Photo credit for "Africa" graphic, above: © 2005 Jennifer Lewis
CRISIS SWELLS AMID VIOLENCE, IMPUNITY, HUNGER, DELAYS
5 January 2007
The peace agreement signed between the main rebel faction in Darfur and the Khartoum government last May was tenuous at best from the outset, and seems in serious jeopardy of failing. The desperate situation in Darfur is now deteriorating, as violence against civilians not only continues but appears to be escalating, and foreign forces remain ineffectual.
Two rebel factions refused to sign up to the peace agreement, and illegal janjaweed marauders are not effectively controlled or dissuaded by its provisions or by the government. At least two million people have been forced to flee their homes, in a situation too unstable to allow NGOs to effectively administer the medical and food aid desperately needed across western Sudan and the Chad border region.
The situation along the border has worsened, as life in the increasingly overfull camps is becoming less secure. There are reports of armed groups harrassing refugees, creating a possible new level of violence, intimidation and dispersion among frustrated refugee populations, some of whom are entering their third year in camps.
The camps themselves are spreading not only into eastern Chad, but also into the Central African Republic, putting pressure on authorities and local populations in both countries, and leading to what may be added sectarian conflict. Tensions between Chad and Sudan have at times escalated to dangerous levels, and exiled Darfuris have been put at greater risk by the political instability.
According to the International Rescue Committee (IRC), "Women and girls are at high risk of violence when they leave the camps to gather firewood, wild foods, water or animal fodder", with more than 200 reports of sexual assault in just 5 weeks in the summer of 2006 near the Kalma camp.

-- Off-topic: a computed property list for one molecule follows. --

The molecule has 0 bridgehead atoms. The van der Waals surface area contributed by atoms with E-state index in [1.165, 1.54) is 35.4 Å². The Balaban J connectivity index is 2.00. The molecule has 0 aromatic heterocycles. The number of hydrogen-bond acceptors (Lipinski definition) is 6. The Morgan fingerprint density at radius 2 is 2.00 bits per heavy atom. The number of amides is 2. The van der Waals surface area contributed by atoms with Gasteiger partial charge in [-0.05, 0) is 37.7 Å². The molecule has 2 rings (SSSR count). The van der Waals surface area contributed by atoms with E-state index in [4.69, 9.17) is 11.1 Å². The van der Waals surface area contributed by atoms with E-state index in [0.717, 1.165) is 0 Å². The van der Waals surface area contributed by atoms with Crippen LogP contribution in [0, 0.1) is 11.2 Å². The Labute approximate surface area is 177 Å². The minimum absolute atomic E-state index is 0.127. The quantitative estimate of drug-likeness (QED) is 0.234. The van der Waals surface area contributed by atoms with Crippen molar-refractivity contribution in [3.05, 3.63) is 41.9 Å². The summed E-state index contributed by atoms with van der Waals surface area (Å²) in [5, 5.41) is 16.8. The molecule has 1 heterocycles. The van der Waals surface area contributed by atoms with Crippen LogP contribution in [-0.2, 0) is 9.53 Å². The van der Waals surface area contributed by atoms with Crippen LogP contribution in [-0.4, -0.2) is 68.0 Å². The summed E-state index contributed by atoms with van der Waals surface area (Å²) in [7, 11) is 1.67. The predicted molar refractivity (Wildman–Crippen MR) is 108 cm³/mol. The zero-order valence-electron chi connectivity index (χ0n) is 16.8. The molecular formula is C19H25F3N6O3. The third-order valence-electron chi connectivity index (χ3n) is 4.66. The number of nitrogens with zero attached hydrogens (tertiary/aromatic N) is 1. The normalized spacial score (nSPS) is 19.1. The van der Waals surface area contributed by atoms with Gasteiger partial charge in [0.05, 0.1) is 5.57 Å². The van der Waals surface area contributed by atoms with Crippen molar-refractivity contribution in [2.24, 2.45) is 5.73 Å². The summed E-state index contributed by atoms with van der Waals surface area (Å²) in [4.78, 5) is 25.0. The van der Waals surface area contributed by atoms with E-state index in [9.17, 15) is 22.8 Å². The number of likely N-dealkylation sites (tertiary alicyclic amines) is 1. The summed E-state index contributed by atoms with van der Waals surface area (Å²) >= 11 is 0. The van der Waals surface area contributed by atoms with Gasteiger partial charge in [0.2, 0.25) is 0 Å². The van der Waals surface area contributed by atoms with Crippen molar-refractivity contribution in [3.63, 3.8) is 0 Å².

Rights and aid groups are calling on the international community to step up pressure to reach a real "humanitarian ceasefire" in Darfur, to bring all parties to stop using violence against civilians, and to permit much needed aid to reach those in need. As these problems go unaddressed, there are legitimate concerns the crisis could deepen and the world could see mass death reaching into the millions, amid indecision, inaction and impunity. [s]
The troubled western region of Sudan, Darfur, is again at the center of a kind of perfect storm of cynicism, ignorance and neglect. Even as the UN Security Council has voted to authorize a force of 20,000 "blue helmet" peacekeepers, incorporating the 7,000 African Union (AU) soldiers already in the region, Sudan's ruler Omar al-Bashir has ordered the AU out and massed 10,000 soldiers on the edge of Darfur. [Full Story]
CHAD CONFLICT RISK IN TURBULENT REGION
In the region of the Chad-Sudan border, it is Sudan that has won most of the outside world's attention in recent years. This has been due to separate civil wars with rebels in the east, south and west of the country, the peace deal with the southern rebels and the ongoing campaign of ethnic cleansing in Darfur. Now Chad, which has taken in huge numbers of refugees fleeing the genocide in Darfur, has a severe crisis with its own stability. [Full Story]